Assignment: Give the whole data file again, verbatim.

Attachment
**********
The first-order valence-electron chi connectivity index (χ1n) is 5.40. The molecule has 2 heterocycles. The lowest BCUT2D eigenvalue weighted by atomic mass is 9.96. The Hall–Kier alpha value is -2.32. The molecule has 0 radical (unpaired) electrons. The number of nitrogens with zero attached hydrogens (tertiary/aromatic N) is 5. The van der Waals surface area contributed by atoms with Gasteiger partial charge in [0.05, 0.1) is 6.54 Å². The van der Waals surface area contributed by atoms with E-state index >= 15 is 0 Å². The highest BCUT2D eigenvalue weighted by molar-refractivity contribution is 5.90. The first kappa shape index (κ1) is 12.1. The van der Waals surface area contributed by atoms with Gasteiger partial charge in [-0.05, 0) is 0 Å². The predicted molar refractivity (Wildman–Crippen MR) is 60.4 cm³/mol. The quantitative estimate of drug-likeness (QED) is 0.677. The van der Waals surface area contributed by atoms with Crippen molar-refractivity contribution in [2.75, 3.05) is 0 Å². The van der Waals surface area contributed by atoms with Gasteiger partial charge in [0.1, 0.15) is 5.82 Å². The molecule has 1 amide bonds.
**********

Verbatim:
The first-order valence-electron chi connectivity index (χ1n) is 5.40. The molecule has 2 heterocycles. The lowest BCUT2D eigenvalue weighted by atomic mass is 9.96. The Hall–Kier alpha value is -2.32. The molecule has 0 radical (unpaired) electrons. The number of nitrogens with zero attached hydrogens (tertiary/aromatic N) is 5. The van der Waals surface area contributed by atoms with Gasteiger partial charge in [0.05, 0.1) is 6.54 Å². The van der Waals surface area contributed by atoms with E-state index >= 15 is 0 Å². The highest BCUT2D eigenvalue weighted by molar-refractivity contribution is 5.90. The first kappa shape index (κ1) is 12.1. The van der Waals surface area contributed by atoms with Gasteiger partial charge in [-0.05, 0) is 0 Å². The predicted molar refractivity (Wildman–Crippen MR) is 60.4 cm³/mol. The quantitative estimate of drug-likeness (QED) is 0.677. The van der Waals surface area contributed by atoms with Crippen molar-refractivity contribution in [2.75, 3.05) is 0 Å². The van der Waals surface area contributed by atoms with Gasteiger partial charge in [0.1, 0.15) is 5.82 Å². The molecule has 1 amide bonds.